Dead Letter Office: Estee Lauder Metropolis- Liza Explains It All?

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After this past year’s buying spree of niche brands Le Labo and Frederic Malle it is hard to imagine a time when Estee Lauder was not a powerhouse company. That time was the mid 1980’s as the brand labored to understand the shifting beauty demographic. They were having so much trouble figuring out what a 1980’s woman wanted they thought they might enter the masculine perfume sector of the market. They were no better prepared for that either.

el metropolis ad

In 1987 creative directors Evelyn Lauder and Karen Khoury hired perfumer Pierre Wargnye to compose Metropolis. The marketing was all geared to the “greed is good” generation. Metropolis wasn’t about getting the girl. It was about getting the money that would get you the girl. Metropolis was all about “the irresistible possibility of success”. M. Wargnye was on a creative roll having created 1982’s Guy Laroche Drakkar Noir and followed that up with 1985’s Boss Number One. He had created two memorable takes on fougeres and Metropolis was going to go in a slightly different direction. The problem with Metropolis was the timing and the promotion. By the time Metropolis reached the department store in 1987 the concept of conspicuous consumption was beginning its eventual death spiral. The tastes of men were turning to fresher aquatics as Davidoff Cool Water would make a splash months after the release of Metropolis. In the most confounding move Estee Lauder hired Liza Minnellli to be the exclusive spokesperson for Metropolis for a year for the then unheard of $1 million. She was in a disastrous television commercial where she was filmed around New York City while singing “City Lights” before delivering the tag line, “Wear it and you own the world”. As Metropolis was rolled out in November of 1987 she made in-store appearances which were less about the fragrance and more about her signing autographs, for exactly one hour at each store. So there it is Metropolis was a casualty of shifting priorities, shifting tastes, and shifting societal priorities. Whew! It would be gone by 1992.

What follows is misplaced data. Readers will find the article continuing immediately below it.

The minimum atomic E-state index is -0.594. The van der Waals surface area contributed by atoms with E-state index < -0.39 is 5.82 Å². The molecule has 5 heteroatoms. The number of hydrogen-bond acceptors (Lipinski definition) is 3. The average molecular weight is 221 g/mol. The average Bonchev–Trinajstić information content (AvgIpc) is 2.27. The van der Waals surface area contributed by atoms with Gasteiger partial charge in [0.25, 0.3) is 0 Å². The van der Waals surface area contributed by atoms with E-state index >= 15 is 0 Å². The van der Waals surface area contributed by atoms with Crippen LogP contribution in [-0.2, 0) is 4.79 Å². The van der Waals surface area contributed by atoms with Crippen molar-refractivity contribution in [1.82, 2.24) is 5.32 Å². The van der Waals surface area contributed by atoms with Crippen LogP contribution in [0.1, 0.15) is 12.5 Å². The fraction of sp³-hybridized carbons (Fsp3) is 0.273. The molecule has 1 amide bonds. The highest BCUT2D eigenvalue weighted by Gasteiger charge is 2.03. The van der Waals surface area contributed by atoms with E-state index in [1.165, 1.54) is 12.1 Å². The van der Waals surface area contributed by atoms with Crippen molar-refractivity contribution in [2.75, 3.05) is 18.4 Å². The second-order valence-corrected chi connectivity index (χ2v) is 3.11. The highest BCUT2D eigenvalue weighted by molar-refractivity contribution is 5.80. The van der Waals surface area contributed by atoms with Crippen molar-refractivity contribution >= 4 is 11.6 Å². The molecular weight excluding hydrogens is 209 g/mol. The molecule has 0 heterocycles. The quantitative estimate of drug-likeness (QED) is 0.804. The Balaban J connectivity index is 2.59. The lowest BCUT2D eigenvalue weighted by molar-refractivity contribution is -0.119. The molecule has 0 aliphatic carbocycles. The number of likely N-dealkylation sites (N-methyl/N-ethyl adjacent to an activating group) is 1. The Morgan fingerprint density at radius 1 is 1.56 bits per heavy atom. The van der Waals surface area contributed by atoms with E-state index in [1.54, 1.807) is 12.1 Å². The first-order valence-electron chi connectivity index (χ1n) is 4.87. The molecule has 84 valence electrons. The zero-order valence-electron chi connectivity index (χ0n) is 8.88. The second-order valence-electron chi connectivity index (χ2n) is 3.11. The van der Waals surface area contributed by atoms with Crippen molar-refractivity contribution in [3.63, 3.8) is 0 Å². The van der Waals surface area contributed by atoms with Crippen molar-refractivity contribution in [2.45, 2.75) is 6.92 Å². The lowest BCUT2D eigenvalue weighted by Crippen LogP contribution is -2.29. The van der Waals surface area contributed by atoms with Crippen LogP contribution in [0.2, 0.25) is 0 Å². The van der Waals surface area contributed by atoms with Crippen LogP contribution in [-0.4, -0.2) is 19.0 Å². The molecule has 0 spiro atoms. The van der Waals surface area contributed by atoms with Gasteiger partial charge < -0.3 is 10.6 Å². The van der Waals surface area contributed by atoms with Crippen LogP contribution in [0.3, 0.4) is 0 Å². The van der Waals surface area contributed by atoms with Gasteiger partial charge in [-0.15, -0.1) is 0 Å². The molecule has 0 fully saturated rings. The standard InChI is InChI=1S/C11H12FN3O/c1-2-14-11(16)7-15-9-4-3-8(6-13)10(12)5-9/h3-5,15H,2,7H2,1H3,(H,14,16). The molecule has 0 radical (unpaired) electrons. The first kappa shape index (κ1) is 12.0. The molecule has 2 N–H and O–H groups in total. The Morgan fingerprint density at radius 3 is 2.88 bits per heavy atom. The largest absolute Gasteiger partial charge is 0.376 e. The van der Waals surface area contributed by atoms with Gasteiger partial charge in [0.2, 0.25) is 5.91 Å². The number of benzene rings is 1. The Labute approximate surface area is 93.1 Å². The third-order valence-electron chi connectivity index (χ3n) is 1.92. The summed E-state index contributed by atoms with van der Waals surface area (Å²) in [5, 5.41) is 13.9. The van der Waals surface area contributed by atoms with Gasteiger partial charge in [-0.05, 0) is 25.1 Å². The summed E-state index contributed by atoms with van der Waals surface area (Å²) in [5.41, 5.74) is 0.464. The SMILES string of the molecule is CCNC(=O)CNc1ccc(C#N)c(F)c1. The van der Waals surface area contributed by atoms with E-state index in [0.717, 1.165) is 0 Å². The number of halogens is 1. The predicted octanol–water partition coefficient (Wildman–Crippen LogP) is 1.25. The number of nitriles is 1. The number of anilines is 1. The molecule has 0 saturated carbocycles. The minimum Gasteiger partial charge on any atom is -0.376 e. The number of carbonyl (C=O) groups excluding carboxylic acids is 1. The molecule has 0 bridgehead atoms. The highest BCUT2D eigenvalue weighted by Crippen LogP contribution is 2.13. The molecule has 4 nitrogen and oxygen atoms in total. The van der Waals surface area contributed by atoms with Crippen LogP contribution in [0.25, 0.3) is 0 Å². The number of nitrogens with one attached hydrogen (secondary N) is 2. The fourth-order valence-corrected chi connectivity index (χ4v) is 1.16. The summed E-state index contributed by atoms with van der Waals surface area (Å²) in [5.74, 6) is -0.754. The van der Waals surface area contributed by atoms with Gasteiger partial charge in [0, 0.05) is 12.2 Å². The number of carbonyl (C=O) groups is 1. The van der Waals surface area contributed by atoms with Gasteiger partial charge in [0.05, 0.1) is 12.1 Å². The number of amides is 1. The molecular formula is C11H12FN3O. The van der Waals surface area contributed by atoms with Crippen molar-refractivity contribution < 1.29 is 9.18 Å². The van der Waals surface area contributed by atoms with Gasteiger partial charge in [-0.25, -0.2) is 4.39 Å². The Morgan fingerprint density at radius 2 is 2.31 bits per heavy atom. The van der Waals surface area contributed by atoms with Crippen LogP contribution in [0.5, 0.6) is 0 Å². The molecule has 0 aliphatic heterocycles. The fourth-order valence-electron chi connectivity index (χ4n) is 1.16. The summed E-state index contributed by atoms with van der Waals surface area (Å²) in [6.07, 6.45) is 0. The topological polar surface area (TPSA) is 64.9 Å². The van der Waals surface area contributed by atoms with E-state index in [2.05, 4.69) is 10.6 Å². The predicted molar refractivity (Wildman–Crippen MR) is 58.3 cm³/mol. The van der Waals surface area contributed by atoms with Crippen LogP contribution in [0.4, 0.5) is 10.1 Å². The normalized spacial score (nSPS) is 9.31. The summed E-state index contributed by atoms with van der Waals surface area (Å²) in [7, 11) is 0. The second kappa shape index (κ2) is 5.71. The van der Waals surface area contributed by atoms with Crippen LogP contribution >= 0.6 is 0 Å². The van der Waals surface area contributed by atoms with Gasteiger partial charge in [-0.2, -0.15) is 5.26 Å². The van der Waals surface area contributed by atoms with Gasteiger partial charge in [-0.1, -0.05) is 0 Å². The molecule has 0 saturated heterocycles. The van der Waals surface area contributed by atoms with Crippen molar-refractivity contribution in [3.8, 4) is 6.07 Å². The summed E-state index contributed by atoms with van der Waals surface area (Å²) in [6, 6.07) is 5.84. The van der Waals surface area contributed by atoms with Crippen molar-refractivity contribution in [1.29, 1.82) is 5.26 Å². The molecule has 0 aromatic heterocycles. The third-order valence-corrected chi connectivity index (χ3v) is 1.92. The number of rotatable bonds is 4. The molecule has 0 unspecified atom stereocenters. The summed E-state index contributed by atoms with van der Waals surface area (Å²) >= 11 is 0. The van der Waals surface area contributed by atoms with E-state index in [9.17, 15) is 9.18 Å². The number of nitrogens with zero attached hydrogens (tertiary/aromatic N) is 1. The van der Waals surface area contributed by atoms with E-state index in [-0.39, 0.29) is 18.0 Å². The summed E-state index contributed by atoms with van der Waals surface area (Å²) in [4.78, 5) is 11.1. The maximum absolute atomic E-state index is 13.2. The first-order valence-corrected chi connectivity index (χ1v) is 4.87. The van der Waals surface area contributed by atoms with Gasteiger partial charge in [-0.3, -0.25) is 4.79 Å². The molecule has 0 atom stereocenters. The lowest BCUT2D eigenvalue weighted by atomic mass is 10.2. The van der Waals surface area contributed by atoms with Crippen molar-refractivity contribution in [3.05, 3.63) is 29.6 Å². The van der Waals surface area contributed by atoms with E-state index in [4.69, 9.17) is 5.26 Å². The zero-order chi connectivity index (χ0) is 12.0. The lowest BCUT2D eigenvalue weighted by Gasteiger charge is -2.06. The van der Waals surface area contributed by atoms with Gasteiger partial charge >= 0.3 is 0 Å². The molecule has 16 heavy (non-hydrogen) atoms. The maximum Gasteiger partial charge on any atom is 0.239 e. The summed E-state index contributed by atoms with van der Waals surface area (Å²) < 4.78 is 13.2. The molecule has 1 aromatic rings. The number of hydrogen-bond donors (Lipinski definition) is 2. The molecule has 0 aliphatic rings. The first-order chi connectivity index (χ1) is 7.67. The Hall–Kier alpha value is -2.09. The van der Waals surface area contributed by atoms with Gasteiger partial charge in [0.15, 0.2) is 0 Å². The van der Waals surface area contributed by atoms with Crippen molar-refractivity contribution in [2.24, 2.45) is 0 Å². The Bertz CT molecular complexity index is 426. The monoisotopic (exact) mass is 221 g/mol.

When I bought my bottle during that November of 1987 I fell in love with it right away. I was wearing Calvin Klein Obsession for Men and Metropolis offered something completely different. M Wargnye would take liberties with his successful fougeres and make Metropolis more woody shrouded in greens and leather.

Metropolis opens upon an herbal and lavender pairing. The best lavender has a significant herbal character. I didn’t know this at the time but I do now. The more I’ve learned the more I appreciate the top notes as M. Wargnye adds sage and basil to pull out the herbalness of the lavender. It allowed Metropolis to have a safe floral character that a man would wear. The heart is a fantastic spiced and incense affair. Cinnamon, bay leaves, and clove mix with incense. If there was a “money” accord in Metropolis it was this. The base notes are a leather accord of vetiver, patchouli, and oakmoss combined with sandalwood and amber.

Metropolis has 14-16 hour longevity and powerhouse level sillage.

Metropolis is not one of these highly sought after discontinued perfumes and you can find it for very reasonable prices. I think it is a better perfume than either of M. Wargnye’s more well-known creations. I still wear Metropolis to work a couple times a year. While it may not make me feel like Gordon Gekko, thankfully, it does make me smell pretty damn good.

Disclosure: This review is based on a bottle I purchased.

Mark Behnke